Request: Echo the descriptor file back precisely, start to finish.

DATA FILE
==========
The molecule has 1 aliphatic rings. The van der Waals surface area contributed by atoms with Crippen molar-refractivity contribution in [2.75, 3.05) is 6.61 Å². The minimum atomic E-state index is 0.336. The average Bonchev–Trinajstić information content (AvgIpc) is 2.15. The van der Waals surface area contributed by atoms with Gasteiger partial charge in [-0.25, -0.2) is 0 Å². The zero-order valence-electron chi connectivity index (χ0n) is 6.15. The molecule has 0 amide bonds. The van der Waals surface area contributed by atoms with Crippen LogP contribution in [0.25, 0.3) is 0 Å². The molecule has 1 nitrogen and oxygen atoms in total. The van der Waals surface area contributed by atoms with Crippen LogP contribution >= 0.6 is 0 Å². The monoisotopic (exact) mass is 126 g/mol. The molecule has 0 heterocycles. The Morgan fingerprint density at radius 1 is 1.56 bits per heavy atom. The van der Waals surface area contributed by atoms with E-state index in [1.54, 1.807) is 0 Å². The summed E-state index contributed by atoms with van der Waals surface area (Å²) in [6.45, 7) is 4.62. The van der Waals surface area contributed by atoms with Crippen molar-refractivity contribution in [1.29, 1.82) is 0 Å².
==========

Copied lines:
The molecule has 1 aliphatic rings. The van der Waals surface area contributed by atoms with Crippen molar-refractivity contribution in [2.75, 3.05) is 6.61 Å². The minimum atomic E-state index is 0.336. The average Bonchev–Trinajstić information content (AvgIpc) is 2.15. The van der Waals surface area contributed by atoms with Gasteiger partial charge in [-0.25, -0.2) is 0 Å². The zero-order valence-electron chi connectivity index (χ0n) is 6.15. The molecule has 0 amide bonds. The van der Waals surface area contributed by atoms with Crippen LogP contribution in [0.25, 0.3) is 0 Å². The molecule has 1 nitrogen and oxygen atoms in total. The van der Waals surface area contributed by atoms with Crippen LogP contribution >= 0.6 is 0 Å². The monoisotopic (exact) mass is 126 g/mol. The molecule has 0 heterocycles. The Morgan fingerprint density at radius 1 is 1.56 bits per heavy atom. The van der Waals surface area contributed by atoms with E-state index in [1.54, 1.807) is 0 Å². The summed E-state index contributed by atoms with van der Waals surface area (Å²) in [6.45, 7) is 4.62. The van der Waals surface area contributed by atoms with Crippen molar-refractivity contribution in [1.29, 1.82) is 0 Å².